This year, TELA is working on consent. The teachers instructed the students to ask the bunny for consent before trying to hug the bunny. 

And as a special treat, a copy of the book, ‘Coast Salish ABCs’ by TELA counselor and tribal member, Marysa Sylvester, was given to each child. “It felt very cool,” Marysa said. “I didn’t think my ABC book would be picked; I am very grateful that the Academy chose my book. I feel very blessed, and I think it’s awesome.”

  “There are many positives to early learning reading,” teacher assistant Absyde Dacoscos said. “It exposes the kids to language literacy and letter recognition. We want to provide books to encourage families to go home and read together. The Co-Salish ABC’s book is a bonus, allowing them to see the cultural designs while teaching the ABCs.”

As the children bid farewell to their furry friend, TELA concluded yet another successful event dedicated to spreading happiness and fostering a love for learning. 

Quil Ceda students embrace Hibulb scavenger hunt

By Micheal Rios, Tulalip News

Devoted educators of Marysville School District’s Indian Ed. Department, Quil Ceda Elementary and Hibulb Cultural Center are determined to make education great again. MEGA, if you will.

The united effort is intended to raise cultural awareness, fulfilling a key aspect of the late John McCoy’s since time immemorial legislation, while creating an inspirational atmosphere at the intersection of learning and fun.

Quil Ceda 4th graders were ushered into Hibulb’s makeshift longhouse where they were welcomed by members of the Indian Ed. Department, which included Matt Remle, Terrance Sabbas, Zee Jimicum, Doug Salinas, Tony Hatch and Ian LaFontaine on this particular Monday. After they each gave a brief introduction of their family background and tenure within education, they stood poised with handmade drums and sang several songs. They were followed by a 15-minute video that gave a board leader view of the Tulalip Tribes history.

Then, the real fun began. Longhouse doors were opened and students were each given a Raven’s Scavenger Hunt to complete while exploring the cultural center’s history-filled exhibits. 

“I think it’s so important that we provide opportunities to educate all children here at Hibulb. By sharing our culture and history openly and authentically, we help bridge gaps in cultural understanding that Tulalips and non-Tulalips may have,” explained 23-year-old group tour specialist Courtnie Reyes.

“I went to Quil Ceda as a child and, back then, our cultural education was more based on the broader sense of what it means to be a Native American. We learned of historical figures from other tribes, but I don’t really remember any being Tulalip specific,” she continued. “I’ve always wanted to be an educator, so today I’m proud to be a part of sharing the stories of so many important Tulalip figures who laid the foundation we’ve built so much upon.”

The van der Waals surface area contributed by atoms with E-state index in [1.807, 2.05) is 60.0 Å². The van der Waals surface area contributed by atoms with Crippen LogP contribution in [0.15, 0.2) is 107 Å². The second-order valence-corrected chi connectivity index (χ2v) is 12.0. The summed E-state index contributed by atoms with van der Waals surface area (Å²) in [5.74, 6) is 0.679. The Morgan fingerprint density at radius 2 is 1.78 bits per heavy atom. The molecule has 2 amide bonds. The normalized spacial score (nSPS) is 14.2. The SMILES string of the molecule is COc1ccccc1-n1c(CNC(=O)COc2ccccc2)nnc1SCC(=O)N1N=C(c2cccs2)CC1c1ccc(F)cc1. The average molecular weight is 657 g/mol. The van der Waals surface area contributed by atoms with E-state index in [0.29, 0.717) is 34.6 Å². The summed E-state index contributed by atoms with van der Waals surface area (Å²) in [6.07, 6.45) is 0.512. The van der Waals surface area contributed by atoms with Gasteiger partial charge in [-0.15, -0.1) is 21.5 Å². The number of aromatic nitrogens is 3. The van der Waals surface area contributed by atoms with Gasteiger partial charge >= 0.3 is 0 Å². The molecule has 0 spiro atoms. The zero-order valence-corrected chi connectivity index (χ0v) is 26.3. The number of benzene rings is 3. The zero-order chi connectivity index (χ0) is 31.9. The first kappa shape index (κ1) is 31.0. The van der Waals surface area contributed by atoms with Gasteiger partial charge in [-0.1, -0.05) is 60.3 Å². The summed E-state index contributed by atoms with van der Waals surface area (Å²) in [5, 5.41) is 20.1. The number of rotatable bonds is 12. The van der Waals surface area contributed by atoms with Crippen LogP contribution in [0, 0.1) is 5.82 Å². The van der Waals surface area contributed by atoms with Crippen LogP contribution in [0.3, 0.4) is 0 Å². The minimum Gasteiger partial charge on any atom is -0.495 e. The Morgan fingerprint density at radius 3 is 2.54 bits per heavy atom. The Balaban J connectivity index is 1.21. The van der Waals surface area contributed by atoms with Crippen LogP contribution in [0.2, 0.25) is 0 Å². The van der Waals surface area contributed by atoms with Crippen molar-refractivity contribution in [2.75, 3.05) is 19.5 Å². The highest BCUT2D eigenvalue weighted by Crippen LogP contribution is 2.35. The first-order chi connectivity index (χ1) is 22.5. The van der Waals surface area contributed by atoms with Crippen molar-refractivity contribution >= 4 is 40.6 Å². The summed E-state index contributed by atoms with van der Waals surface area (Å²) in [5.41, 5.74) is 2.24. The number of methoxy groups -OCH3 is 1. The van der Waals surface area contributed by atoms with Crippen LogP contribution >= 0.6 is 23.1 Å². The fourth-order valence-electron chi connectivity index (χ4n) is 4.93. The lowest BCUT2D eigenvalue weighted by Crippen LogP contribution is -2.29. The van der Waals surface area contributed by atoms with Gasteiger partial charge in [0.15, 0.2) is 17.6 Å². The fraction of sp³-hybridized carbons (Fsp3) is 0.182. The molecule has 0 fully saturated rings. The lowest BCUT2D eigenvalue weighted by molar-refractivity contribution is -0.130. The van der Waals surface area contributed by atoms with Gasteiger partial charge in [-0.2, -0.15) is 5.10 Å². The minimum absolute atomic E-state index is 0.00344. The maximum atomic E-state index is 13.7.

Each aspect of the Raven’s Scavenger Hunt is meticulously designed to captivate students’ imagination while they are immersed in various aspects of Tulalip history; from fishing and hunting and gathering practices to the importance of harvesting cedar and its many practical applications to central tenants of being canoe people and children of the salmon.

Present to assist chaperone the children as they navigated their scavenger hunt was members of the Marysville Pilchuck high school’s United Native Club. Tenth grader Monet Clemons serves as vice president and says collaborative education efforts at Hibulb is something she wished were possible when she were in elementary, but is so excited to see now widely available for local students.

“When I was younger, I didn’t really have this kind of hands-on experience with culture. I was told I was Native, but never got to learn what it meant to be Tulalip,” Monet shared after helping a group of students answer the question ‘What is the most innermost layer of the cedar tree called?’. “Now, to be here and help the next generation learn what it means to be Tulalip and all the ways we embrace culture is pretty cool.

“Bringing elementary-aged kids here is a good age because they are so curious to learn and we can see just how excited they are to see key parts of our culture, like the canoes and fishing village. Being here and experiencing everything the museum has to offer opens their world more and lets them view our culture in a real meaningful way versus just reading about it in a textbook,” she added. 

The meaningfulness went even deeper for several young Tulalip students who, while viewing the veterans wall, suddenly found themselves overcome with excitement staring at a much younger version of their grandpa Ray Fryberg. They were quick to tell anyone within ear shot, “That’s my grandpa!” while pointing to the portrait of the Vietnam veteran. 

Following completion of the scavenger hunt, the children gathered one more time in the longhouse. This time, they were divided up into dancers, singers and drummers. They quickly learned the Spokane Happy Dance and eagerly performed it to perfection to the joy of their onlooking educators. The moment served as a living embodiment of what it truly means to make education great again.

Operation Heart to Heart

By Kalvin Valdillez, Tulalip News

In celebration of Valentine’s Day, 15 high school students of the Marysville School District (MSD) organized a beautiful and heartwarming event that brought endless smiles to special needs students across the district.